When the ground finally opened in December, the weather and a problem with the fertilizer made the field look awful and Castel had to cancel their first game there.
There was a tragedy when players Danilo Di Vincenzo and Pippo Biondi were killed in a car accident while another team member, Gigi Prete, was arrested in connection with a drug smuggling operation. He was eventually acquitted, but not before he was detained for 22 weeks.
Jaconi also made a strange decision. A deal was signed for Joseph Addo, the captain of Ghana and formerly of Eintracht Frankfurt. However, the manager refused to sign him.
A Castel di Sangro player fighting for the ball during their first season in the second division
Gravina had a new plan. He announced to the media that they would sign a Nigerian player named Robert Ponnick from Leicester City. Ponnick gave a press conference in which he said he would lead his club to the top flight with his own hands.
The press gathered for its debut, which was to take place in a friendly match. Ponnick would be the first Premier League player to move to Serie B, making it a great opportunity.
But Ponnick was terrible, seemingly didn’t know how to play football, and ended up fighting another member of the Castel squad. He also stole the referee’s red card and tried to dismiss the game officials.
When the match was over, it appeared that the opposition had been actors. Ponnick was not a player, but a member of their company. Gravina had brought everything together to generate publicity.
Seemingly counterproductive. The press coverage was hugely negative and there was a backlash.
Goalmouth action involving Castel during their dizzying rise in the divisions in the 1990s
But to some extent, it eventually saved them. The attention made them bring in more money, which allowed them to sign Gionatha Spinesi, an emerging young player at Inter Milan.
Spinesi would earn eight caps for Italy’s Under 21s, scoring five goals, but first helped Castel stay up. Together with goalkeeper Massimo Lotti, he played towards the end of the season.
In the penultimate game, they made a dramatic game for a 2-1 victory over Pescara. They were safe mathematically. The miracle had continued.
Then the scandal. McGinniss joined the side, claiming that he heard a conversation between the players prior to the last game of the season.
They took on Bari. Bari was on track for promotion to Serie A, but needed a win to confirm it.
The conversation McGinniss listened to explained that Bari was allowed to score three times. Castel would get some consolation back after a penalty. An unnamed player in the book explained that Castel would never win anyway, given the toll of staying in Serie B.
Bari would eventually win the match 3-1 and as planned Castel scored from a penalty.
In 2018, a program on Italian television channel La7 claimed that the game had been repaired.
Luca Albieri, who played for the game, said: “The order that came directly from the club caused a lot of problems.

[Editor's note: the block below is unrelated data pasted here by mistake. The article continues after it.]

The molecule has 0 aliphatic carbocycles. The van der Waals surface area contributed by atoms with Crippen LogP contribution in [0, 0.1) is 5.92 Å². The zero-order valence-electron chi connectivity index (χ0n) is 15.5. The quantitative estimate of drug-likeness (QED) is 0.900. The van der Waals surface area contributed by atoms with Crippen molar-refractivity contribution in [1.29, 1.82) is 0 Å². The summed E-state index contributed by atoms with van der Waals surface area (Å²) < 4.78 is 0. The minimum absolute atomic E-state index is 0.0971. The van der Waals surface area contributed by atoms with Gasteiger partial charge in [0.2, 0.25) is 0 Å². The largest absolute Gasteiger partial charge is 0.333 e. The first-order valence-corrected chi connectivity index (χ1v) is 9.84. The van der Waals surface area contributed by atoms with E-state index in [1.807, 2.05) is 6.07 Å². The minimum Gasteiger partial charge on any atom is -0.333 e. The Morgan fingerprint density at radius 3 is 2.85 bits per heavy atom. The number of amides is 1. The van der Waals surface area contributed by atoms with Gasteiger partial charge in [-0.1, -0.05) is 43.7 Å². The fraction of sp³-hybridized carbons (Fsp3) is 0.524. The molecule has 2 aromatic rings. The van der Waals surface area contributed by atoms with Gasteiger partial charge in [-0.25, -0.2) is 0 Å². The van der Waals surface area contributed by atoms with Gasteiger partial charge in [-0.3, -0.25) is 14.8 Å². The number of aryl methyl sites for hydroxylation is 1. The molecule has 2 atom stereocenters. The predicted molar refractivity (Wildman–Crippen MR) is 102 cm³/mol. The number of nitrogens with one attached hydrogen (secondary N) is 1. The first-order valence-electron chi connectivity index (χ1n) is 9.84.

Luca Albieri, who played for Castel di Sangro, claimed that the players should lose 3-1 to Bari
“Playing a game knowing we had to lose and lose 3-1 really hurt a group and a coach who had worked well that season.
“It had built up a week that was not done as professionals, as a serious team that we should have been.”
Another player was caught on a hidden camera explaining how the week had gone: ‘The order reached the’ senators’ of the team and then we realized in the locker room on Saturday morning during the training session, they said it would end like this.
“We received a bonus for achieving Serie B safety and another bonus for Bari. At least he was honest and did what he had to do!
He said, ‘I’ll leave you 300 (lira), you split it between you based on who played and who did what. ‘
The miracle was over at that point. Castel was relegated a year later and Jacomi was fired. The club has since been reformed and has never bothered the upper reaches of Italian football again.
Gravina became the head of the Italian Football Federation after being elected in 2018
Gravina was never negatively influenced by what happened in Castel. In fact, the rise he oversaw probably helped him. He took charge of the Italian Third Division in 2015 before becoming President of the Italian FA in October 2018.
Now Gravina still has a monumental task. Sure, Juventus leads the Serie A table, but Lazio is only one point behind and is bidding for his first title in 20 years.
There are solutions and problems to be solved. It will take a lot of planning on the part of the 66-year-old to find a positive result.
He has already shown creative thinking by suggesting the season could be played in July or August and simply declined to hand the title over to Juventus.
Yet this can be just meat and drink for a man who has already turned water into wine in his life.
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Gravina hands over an award for reaching 100 caps to defender Giorgio Chiellini (left)